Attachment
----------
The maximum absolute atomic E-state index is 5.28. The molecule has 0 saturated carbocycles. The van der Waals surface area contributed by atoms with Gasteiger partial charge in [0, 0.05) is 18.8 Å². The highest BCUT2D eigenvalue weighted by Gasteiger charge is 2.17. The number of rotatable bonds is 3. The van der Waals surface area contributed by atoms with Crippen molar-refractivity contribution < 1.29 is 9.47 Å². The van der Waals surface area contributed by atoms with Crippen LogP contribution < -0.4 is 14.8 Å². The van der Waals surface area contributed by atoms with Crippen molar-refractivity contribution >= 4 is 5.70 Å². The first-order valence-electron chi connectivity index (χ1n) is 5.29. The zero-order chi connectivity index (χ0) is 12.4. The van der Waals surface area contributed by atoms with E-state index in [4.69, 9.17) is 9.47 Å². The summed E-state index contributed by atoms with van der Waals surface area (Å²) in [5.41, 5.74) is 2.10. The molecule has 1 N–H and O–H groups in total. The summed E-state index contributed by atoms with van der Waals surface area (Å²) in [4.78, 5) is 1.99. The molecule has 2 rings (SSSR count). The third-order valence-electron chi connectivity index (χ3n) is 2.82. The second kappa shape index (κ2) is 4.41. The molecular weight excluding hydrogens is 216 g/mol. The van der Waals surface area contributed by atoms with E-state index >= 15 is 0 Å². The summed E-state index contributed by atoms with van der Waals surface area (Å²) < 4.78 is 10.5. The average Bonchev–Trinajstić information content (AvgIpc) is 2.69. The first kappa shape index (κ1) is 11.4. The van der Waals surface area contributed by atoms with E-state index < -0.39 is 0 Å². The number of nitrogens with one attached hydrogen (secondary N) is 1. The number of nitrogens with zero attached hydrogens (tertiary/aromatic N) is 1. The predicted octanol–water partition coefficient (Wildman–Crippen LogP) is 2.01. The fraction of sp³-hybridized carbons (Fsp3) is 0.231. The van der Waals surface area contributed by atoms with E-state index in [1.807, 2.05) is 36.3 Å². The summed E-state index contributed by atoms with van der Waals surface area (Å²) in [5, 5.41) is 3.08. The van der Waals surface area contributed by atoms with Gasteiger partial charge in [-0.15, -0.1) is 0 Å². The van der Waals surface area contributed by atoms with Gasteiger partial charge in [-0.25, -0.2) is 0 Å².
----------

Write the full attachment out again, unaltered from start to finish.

The maximum absolute atomic E-state index is 5.28. The molecule has 0 saturated carbocycles. The van der Waals surface area contributed by atoms with Gasteiger partial charge in [0, 0.05) is 18.8 Å². The highest BCUT2D eigenvalue weighted by Gasteiger charge is 2.17. The number of rotatable bonds is 3. The van der Waals surface area contributed by atoms with Crippen molar-refractivity contribution < 1.29 is 9.47 Å². The van der Waals surface area contributed by atoms with Crippen LogP contribution < -0.4 is 14.8 Å². The van der Waals surface area contributed by atoms with Crippen molar-refractivity contribution >= 4 is 5.70 Å². The first-order valence-electron chi connectivity index (χ1n) is 5.29. The zero-order chi connectivity index (χ0) is 12.4. The van der Waals surface area contributed by atoms with E-state index in [4.69, 9.17) is 9.47 Å². The summed E-state index contributed by atoms with van der Waals surface area (Å²) in [5.41, 5.74) is 2.10. The molecule has 1 N–H and O–H groups in total. The summed E-state index contributed by atoms with van der Waals surface area (Å²) in [4.78, 5) is 1.99. The molecule has 2 rings (SSSR count). The third-order valence-electron chi connectivity index (χ3n) is 2.82. The second kappa shape index (κ2) is 4.41. The molecular weight excluding hydrogens is 216 g/mol. The van der Waals surface area contributed by atoms with E-state index >= 15 is 0 Å². The summed E-state index contributed by atoms with van der Waals surface area (Å²) < 4.78 is 10.5. The average Bonchev–Trinajstić information content (AvgIpc) is 2.69. The first kappa shape index (κ1) is 11.4. The van der Waals surface area contributed by atoms with E-state index < -0.39 is 0 Å². The number of nitrogens with one attached hydrogen (secondary N) is 1. The number of nitrogens with zero attached hydrogens (tertiary/aromatic N) is 1. The predicted octanol–water partition coefficient (Wildman–Crippen LogP) is 2.01. The fraction of sp³-hybridized carbons (Fsp3) is 0.231. The van der Waals surface area contributed by atoms with E-state index in [1.807, 2.05) is 36.3 Å². The summed E-state index contributed by atoms with van der Waals surface area (Å²) in [5, 5.41) is 3.08. The van der Waals surface area contributed by atoms with Gasteiger partial charge in [-0.15, -0.1) is 0 Å². The van der Waals surface area contributed by atoms with Gasteiger partial charge in [-0.25, -0.2) is 0 Å².